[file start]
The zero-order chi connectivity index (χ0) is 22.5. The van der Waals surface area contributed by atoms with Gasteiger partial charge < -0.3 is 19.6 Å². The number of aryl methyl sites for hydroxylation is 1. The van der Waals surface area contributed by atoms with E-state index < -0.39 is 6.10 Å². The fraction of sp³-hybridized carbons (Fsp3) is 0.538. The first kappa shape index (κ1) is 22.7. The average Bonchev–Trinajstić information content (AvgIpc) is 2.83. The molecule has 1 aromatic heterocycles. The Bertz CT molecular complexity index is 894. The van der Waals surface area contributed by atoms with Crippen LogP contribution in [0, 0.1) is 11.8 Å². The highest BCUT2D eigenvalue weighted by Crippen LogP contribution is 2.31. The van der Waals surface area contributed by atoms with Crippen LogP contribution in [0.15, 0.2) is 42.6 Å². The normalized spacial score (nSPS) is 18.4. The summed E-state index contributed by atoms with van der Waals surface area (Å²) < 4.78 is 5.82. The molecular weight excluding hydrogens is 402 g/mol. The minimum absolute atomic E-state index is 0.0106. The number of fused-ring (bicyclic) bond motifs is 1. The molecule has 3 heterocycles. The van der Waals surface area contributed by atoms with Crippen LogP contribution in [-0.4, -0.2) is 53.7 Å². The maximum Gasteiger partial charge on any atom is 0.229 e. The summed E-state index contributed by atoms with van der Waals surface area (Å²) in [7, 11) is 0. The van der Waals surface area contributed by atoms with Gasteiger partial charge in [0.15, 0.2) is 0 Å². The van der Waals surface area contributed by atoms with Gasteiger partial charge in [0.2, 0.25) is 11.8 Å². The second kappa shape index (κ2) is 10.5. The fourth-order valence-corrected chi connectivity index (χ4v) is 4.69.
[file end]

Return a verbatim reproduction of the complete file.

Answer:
The zero-order chi connectivity index (χ0) is 22.5. The van der Waals surface area contributed by atoms with Gasteiger partial charge < -0.3 is 19.6 Å². The number of aryl methyl sites for hydroxylation is 1. The van der Waals surface area contributed by atoms with E-state index < -0.39 is 6.10 Å². The fraction of sp³-hybridized carbons (Fsp3) is 0.538. The first kappa shape index (κ1) is 22.7. The average Bonchev–Trinajstić information content (AvgIpc) is 2.83. The molecule has 1 aromatic heterocycles. The Bertz CT molecular complexity index is 894. The van der Waals surface area contributed by atoms with Crippen LogP contribution in [0, 0.1) is 11.8 Å². The highest BCUT2D eigenvalue weighted by Crippen LogP contribution is 2.31. The van der Waals surface area contributed by atoms with Crippen LogP contribution in [0.15, 0.2) is 42.6 Å². The normalized spacial score (nSPS) is 18.4. The summed E-state index contributed by atoms with van der Waals surface area (Å²) < 4.78 is 5.82. The molecular weight excluding hydrogens is 402 g/mol. The minimum absolute atomic E-state index is 0.0106. The number of fused-ring (bicyclic) bond motifs is 1. The molecule has 3 heterocycles. The van der Waals surface area contributed by atoms with Crippen LogP contribution in [-0.4, -0.2) is 53.7 Å². The maximum Gasteiger partial charge on any atom is 0.229 e. The summed E-state index contributed by atoms with van der Waals surface area (Å²) in [7, 11) is 0. The van der Waals surface area contributed by atoms with Gasteiger partial charge in [0.15, 0.2) is 0 Å². The van der Waals surface area contributed by atoms with Gasteiger partial charge in [0.2, 0.25) is 11.8 Å². The second kappa shape index (κ2) is 10.5. The fourth-order valence-corrected chi connectivity index (χ4v) is 4.69.